- Greater than 0.025 eV
- Neutrons which are strongly absorbed by cadmium
- Less than 0.5 eV.
- Neutrons which are not strongly absorbed by cadmium
- Greater than 0.5 eV.
Cold (Slow) neutrons
- Neutrons of lower (much lower) energy than thermal neutrons.
- Less than 5 meV.
- Cold (Slow) neutrons are subclassified into cold (CN), very cold (VCN), and ultra-cold (UCN) neutrons, each having particular characteristics in terms of their optical interactions with matter. As the wavelength is made (chosen to be) longer, lower values of the momentum exchange become accessible. Therefore, it is possible to study larger scales and slower dynamics. Gravity also plays a very significant role in the case of UCN. Nevertheless, UCN reflect at all angles of incidence. This is because their momentum is comparable to the optical potential of materials. This effect is used to store them in bottles and study their fundamental properties e.g. lifetime, neutron electrical-dipole moment etc... The main limitations of the use of slow neutrons is the low flux and the lack of efficient optical devices (in the case of CN and VCN). Efficient neutron optical components are being developed and optimized to remidy this lack.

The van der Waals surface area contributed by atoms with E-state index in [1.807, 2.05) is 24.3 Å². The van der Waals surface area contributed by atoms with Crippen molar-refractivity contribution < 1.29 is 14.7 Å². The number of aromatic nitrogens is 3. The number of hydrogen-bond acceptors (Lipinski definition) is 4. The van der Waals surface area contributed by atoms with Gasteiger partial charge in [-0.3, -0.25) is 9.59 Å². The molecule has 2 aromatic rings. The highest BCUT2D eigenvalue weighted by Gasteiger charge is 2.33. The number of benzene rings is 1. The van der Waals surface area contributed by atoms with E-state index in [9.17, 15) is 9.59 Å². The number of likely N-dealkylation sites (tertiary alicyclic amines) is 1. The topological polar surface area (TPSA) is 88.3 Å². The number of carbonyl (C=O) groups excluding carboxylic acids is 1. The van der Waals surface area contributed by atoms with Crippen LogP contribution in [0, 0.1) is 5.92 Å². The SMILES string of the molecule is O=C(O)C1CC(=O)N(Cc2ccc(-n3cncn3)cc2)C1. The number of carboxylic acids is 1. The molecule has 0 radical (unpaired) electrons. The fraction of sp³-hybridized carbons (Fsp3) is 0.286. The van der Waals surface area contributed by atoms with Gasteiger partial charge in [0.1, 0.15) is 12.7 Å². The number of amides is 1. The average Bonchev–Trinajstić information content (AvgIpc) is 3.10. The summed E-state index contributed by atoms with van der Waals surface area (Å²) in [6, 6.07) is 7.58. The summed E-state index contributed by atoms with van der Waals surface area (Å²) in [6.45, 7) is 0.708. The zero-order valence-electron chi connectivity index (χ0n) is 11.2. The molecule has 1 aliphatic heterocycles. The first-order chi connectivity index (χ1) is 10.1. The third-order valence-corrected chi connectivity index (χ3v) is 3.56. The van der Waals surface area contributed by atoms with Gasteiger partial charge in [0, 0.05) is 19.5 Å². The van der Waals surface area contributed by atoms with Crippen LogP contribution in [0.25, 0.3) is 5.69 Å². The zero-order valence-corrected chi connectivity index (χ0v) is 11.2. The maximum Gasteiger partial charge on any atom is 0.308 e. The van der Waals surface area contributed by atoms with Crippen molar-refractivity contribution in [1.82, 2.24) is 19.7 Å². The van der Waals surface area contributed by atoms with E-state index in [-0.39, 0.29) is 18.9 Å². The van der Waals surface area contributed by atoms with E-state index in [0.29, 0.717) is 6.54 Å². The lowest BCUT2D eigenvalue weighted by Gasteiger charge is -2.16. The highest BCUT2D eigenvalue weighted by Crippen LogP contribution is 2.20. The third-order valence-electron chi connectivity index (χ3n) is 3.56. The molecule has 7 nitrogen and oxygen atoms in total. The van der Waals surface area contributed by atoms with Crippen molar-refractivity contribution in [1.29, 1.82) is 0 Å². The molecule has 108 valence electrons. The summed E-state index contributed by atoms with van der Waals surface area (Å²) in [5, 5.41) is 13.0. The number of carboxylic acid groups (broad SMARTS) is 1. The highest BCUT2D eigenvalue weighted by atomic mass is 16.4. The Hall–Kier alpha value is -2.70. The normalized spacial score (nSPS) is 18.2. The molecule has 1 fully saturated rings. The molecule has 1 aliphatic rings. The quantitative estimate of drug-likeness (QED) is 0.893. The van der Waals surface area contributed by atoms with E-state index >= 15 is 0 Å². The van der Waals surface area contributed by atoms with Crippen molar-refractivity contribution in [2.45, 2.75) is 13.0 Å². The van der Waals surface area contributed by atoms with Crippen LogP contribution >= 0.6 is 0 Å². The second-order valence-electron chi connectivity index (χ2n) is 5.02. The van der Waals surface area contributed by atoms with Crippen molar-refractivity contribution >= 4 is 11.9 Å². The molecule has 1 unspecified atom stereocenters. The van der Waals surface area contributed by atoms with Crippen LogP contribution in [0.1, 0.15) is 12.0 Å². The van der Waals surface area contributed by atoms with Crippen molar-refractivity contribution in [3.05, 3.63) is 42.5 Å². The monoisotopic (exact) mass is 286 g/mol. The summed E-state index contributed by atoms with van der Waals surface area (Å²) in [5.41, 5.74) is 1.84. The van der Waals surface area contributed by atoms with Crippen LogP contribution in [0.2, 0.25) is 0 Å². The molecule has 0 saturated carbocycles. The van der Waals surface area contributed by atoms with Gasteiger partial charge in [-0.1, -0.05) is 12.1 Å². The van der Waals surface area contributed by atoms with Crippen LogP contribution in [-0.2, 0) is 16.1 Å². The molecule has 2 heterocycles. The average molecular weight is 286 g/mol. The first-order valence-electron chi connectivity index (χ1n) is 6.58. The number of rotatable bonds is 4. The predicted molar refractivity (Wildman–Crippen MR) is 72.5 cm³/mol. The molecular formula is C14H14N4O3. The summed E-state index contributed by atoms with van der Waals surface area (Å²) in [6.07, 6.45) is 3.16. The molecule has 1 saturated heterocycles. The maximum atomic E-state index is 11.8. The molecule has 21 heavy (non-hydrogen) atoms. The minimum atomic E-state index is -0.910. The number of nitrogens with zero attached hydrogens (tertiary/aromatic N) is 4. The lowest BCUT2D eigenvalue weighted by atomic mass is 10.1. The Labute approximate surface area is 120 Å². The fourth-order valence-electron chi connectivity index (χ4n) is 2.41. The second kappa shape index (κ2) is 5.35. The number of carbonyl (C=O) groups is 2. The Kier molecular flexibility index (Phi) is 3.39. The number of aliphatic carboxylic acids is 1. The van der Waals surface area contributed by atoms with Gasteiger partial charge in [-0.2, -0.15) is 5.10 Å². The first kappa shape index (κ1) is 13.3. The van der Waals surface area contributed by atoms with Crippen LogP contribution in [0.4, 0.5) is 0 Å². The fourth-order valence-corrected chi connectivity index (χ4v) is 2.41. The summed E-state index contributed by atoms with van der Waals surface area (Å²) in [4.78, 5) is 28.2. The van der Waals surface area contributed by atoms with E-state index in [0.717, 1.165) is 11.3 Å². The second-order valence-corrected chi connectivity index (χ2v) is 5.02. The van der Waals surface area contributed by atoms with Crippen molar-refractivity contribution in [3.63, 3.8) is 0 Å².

- Refers to neutrons which are strongly susceptible to non-fission capture by U-238.
- 1 eV to 300 eV
- Neutrons that are between slow and fast
- Few hundred eV to 0.5 MeV.
- A fast neutron is a free neutron with a kinetic energy level close to 1 MeV (100 TJ/kg), hence a speed of 14,000 km/s or higher. They are named fast neutrons to distinguish them from lower-energy thermal neutrons, and high-energy neutrons produced in cosmic showers or accelerators.
Fast neutrons are produced by nuclear processes:
- Nuclear fission produces neutrons with a mean energy of 2 MeV (200 TJ/kg, i.e. 20,000 km/s), which qualifies as "fast". However the range of neutrons from fission follows a Maxwell–Boltzmann distribution from 0 to about 14 MeV in the center of momentum frame of the disintegration, and the mode of the energy is only 0.75 MeV, meaning that fewer than half of fission neutrons qualify as "fast" even by the 1 MeV criterion.